Physics Department

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Physics Department Mission Statement

The Physics Department strives to educate all of its students, from humanities and social science students fulfilling the science perspective to physics majors planning to do graduate work, about the fundamental laws of the physical world through experimentation, creative problem-solving and critical analysis. We accomplish this in an active learning environment including laboratories, appropriate educational technologies and opportunities for faculty-guided research. We have the additional goals of preparing physics and physical science majors for graduate school, and careers in research, engineering and education.

Goals and Outcomes for Physics Majors

Program Goals:

  1. Students understand the fundamental principles of physics in the four areas of Mechanics & Relativity, Thermal Physics, Electromagnetic fields, and Wave Motion & Quantum Mechanics.
  2. Students have strong mathematical skills.
  3. Students acquire computer literacy appropriate for work in physics and the other physical sciences.
  4. Students become basic experimentalists.
  5. Students have basic experience with different means of disseminating scientific results.

Goal I. outcomes: Fundamental Physics Principles

  1. Students employ appropriate problem solving techniques to solve problems.
  2. Students systematically apply principles when faced with challenging, unfamiliar problems.
  3. Students can reason conceptually to make qualitative predictions without doing a full calculation.
  4. Students interpret results of experiments to assess whether they are consistent with the hypothesis and whether the overall experimental technique was good.

Goal II. outcomes: Mathematical Fluency

  1. Students can perform calculus operations in multiple dimensions, including full and partial derivatives, ordinary integrals, and line, surface, and volume integrals.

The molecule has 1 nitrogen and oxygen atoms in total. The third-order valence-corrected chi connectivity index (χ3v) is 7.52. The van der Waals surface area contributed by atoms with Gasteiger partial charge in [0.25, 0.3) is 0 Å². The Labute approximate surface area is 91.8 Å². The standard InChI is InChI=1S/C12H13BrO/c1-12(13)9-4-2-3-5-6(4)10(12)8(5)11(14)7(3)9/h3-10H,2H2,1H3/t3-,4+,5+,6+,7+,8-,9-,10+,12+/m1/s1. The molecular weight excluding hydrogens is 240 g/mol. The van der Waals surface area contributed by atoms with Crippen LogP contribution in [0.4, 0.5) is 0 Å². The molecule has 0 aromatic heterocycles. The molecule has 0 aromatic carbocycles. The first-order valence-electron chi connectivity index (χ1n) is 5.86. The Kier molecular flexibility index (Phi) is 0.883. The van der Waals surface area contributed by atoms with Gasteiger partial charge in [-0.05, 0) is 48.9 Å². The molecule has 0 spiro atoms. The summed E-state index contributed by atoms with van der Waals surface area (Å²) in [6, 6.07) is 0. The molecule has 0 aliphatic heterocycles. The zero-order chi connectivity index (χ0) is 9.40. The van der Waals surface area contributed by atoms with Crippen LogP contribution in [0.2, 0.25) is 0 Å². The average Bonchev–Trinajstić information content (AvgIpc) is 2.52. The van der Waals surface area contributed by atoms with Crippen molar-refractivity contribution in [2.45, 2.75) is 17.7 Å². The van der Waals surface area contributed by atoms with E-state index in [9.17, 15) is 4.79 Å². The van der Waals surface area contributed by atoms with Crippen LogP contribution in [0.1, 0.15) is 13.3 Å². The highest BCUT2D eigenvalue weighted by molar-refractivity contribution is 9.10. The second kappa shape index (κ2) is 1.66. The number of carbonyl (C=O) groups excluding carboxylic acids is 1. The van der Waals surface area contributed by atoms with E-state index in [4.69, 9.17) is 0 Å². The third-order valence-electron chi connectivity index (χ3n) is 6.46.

2. Students effectively use the vector operators of gradient, divergence, curl, and Laplacian in rectangular, cylindrical and spherical coordinate systems.
  3. Students can expand functions using various techniques--Taylor, binomial, trigonometric, exponential, and logarithmic.
  4. Students can solve simultaneous equations using determinants.
  5. Students can solve simple first and second order differential equations.
  6. Students are familiar with complex numbers and their application to physics.
  7. Students can perform various techniques for solving differential equations in multiple dimensions, such as separation of variables, and can apply boundary conditions to find solutions.

Goal III. outcomes: Computational Skills

  1. Students develop facility with Microsoft Excel, including the ability to import and fomat data properly, and to plot and model data with a variety of curve fits.
  2. Students can use one or more dedicated science or mathematics software package such as Matlab, Maple, or LabView to analyze physical systems.
  3. Students understand programming algorithms for solving differential equations numerically.
  4. Students can select the most appropriate software tools for a given task.

Goal IV. outcomes: Lab Skills

  1. Students can perform error analysis of experimental data, including calculating a standard deviation, fitting a curve to data, and evaluating quality of fit.
  2. Students know how to keep a well-organized lab notebook.
  3. Students can use a wide array of standard lab equipment, such as multimeters, force probes, motion sensors, etc.
  4. Students can read basic circuit diagrams and set up basic circuits.

Goal V. outcomes: Dissemination of results

  1. Students write up experimental or theoretical results in scientific papers (although not for publication).
  2. Students prepare and present posters.
  3. Students give oral presentations.
  4. Students draw appropriate conclusions based on data, and present that data in meaningful graphs and tables as part of their papers, posters, and oral presentations.